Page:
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Over the past two decades, student mobility has been considered a key element of the internationalization of higher education in developed countries. In Japan the number of college students participating in short-term study abroad (SA) programs of less than one month has increased from 16,873 in the 2009 academic year to 66,876 in the 2017 academic year, according to the Ministry of Education, Culture, Sports, Science and Technology.

The reasons why the largest number of Japanese college students chose short-term SA programs stem from their considerable advantages, such as cost-effectiveness and limited impact on a student’s school schedule and job-hunting activities. Although the purposes of student SA are diverse, there are many studies showing that one of the main motivations for Japanese students is to improve their future career prospects.

Government policies are oriented toward increasing the number of Japanese students who go abroad, regardless of the length of the SA program, and to foster global jinzai (globally competitive human resources). The Japanese government has implemented various projects to promote outbound mobility since the late 1900s. One of the biggest governmental projects is Tobitate! Ryugaku JAPAN Nihon Daihyo Purogramu (Jump Into the World! Let’s Study Abroad, JAPAN, Japanese Representative Program), which was launched in 2014 to send 120,000 students abroad by 2020. Under the project, the government created the slogan “jinzai” and offered Japanese students a considerable array of scholarships. The belief that SA is effective in developing jinzai has prevailed. For instance, the Japanese newspaper Nikkei reported the results of a 2016 survey that demonstrated that 84.2 percent of 1,653 adult respondents thought that young people should try to go abroad to be global jinzai.

"Career" as a Buzzword in Study Abroad

However, it is noteworthy that there has been a scarcity of critical understanding concerning how career is understood by Japanese students participating in short-term SA programs and whether their SA experiences are actually helpful toward their career objectives. Without the benefit of guidance for their future choices, many Japanese students participate in short-term SA programs encouraged by Japanese government policy, educational institutions and general public opinions.

Interestingly, statistical analysis reveals a gap between the views of career advantage between Japanese students and Japanese companies. According to the survey of global personnel development and long-term impact of study abroad summary report conducted by Yokota et al. in 2014, only 27.7 percent of 423 Japanese companies surveyed felt that SA experiences were valued during the recruitment process. Moreover, only 5.1 percent of companies valued SA experiences when the period abroad was less than one month. On the other hand, another Yokota survey completed by 2,284 women and 2,205 men who had SA experiences indicated that 69.7 percent of respondents felt that their SA experiences were helpful in planning their career, and 64.4 percent of them felt that their SA experiences were helpful in gaining their current jobs.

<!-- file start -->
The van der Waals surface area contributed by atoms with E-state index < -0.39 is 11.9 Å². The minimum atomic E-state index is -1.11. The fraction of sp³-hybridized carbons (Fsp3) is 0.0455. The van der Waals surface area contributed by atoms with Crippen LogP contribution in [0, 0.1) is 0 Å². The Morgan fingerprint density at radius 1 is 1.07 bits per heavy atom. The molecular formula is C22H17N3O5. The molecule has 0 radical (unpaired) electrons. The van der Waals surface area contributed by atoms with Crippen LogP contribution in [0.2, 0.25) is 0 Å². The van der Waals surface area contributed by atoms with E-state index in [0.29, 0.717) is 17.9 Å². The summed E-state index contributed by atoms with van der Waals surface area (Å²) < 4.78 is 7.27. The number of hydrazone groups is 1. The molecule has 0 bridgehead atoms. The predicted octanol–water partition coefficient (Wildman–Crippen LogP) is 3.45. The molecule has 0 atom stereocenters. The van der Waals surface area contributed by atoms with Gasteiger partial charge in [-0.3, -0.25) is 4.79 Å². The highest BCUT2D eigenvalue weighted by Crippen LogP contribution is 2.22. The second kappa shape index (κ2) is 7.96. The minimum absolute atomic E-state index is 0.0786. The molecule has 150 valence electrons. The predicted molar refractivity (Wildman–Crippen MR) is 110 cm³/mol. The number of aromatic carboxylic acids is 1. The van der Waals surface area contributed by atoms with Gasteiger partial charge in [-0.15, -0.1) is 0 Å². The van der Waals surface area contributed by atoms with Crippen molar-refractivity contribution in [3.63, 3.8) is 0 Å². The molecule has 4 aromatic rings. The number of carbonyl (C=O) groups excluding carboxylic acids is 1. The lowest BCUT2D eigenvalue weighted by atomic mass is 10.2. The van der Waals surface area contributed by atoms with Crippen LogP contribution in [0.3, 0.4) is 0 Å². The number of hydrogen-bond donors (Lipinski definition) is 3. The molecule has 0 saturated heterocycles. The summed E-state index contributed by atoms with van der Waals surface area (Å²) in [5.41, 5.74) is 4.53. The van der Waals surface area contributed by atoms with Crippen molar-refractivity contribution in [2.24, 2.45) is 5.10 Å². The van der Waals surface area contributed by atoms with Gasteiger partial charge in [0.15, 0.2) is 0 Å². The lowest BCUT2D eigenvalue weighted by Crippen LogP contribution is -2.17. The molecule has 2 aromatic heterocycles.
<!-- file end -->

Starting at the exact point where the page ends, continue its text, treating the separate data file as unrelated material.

It is worth noting the gap evident in the two Yokota surveys. It is clear that what Japanese students regard as helpful for their career has not been validated by Japanese companies. Why does the gap occur? Is the benefit of SA to career opportunities a myth? It is possible that the results reflect the ambiguity of the word “career.” Although the definition is still ambiguous, one might consider two different dimensions of career: life career and vocational career. Life career includes various activities that are not necessarily linked to job acquisition. Both aspects of “career” have been used interchangeably and carelessly in Japanese government policies to promote SA. For instance, on the government website to introduce Tobitate! Ryugaku JAPAN, Japanese college students are encouraged to see “challenging spirits” and “positiveness” as part of the SA experience. These would be skills and abilities required for both life career and vocational career. However, the website jumps to the conclusion that SA experiences will be helpful for job hunting and career decisions.

Shift From Overoptimistic to Realistic Views

The use of the word “career” in ambiguous ways easily provides SA students with overly optimistic expectations of their SA experiences to guarantee both life and vocational advantages. It has often suggested that short-term SA experiences risk of ending up as mere traveling experiences abroad. However, some studies reveal that every SA student has different experiences during their SA, depending on their motivation and knowledge, even when participating in the same types of short-term programs. To dispel the myth that a student’s short-term SA experience benefits career opportunities, it is important for educators to provide better guidance and orientation to future career paths, both life and vocational, before sending students abroad.

Chika Kitano is a lecturer at Language Education Center, Ritsumeikan University (April 2020), and a Ph.D. candidate in internationalization of higher education at the Graduate School of Human Sciences, Osaka University, Japan.

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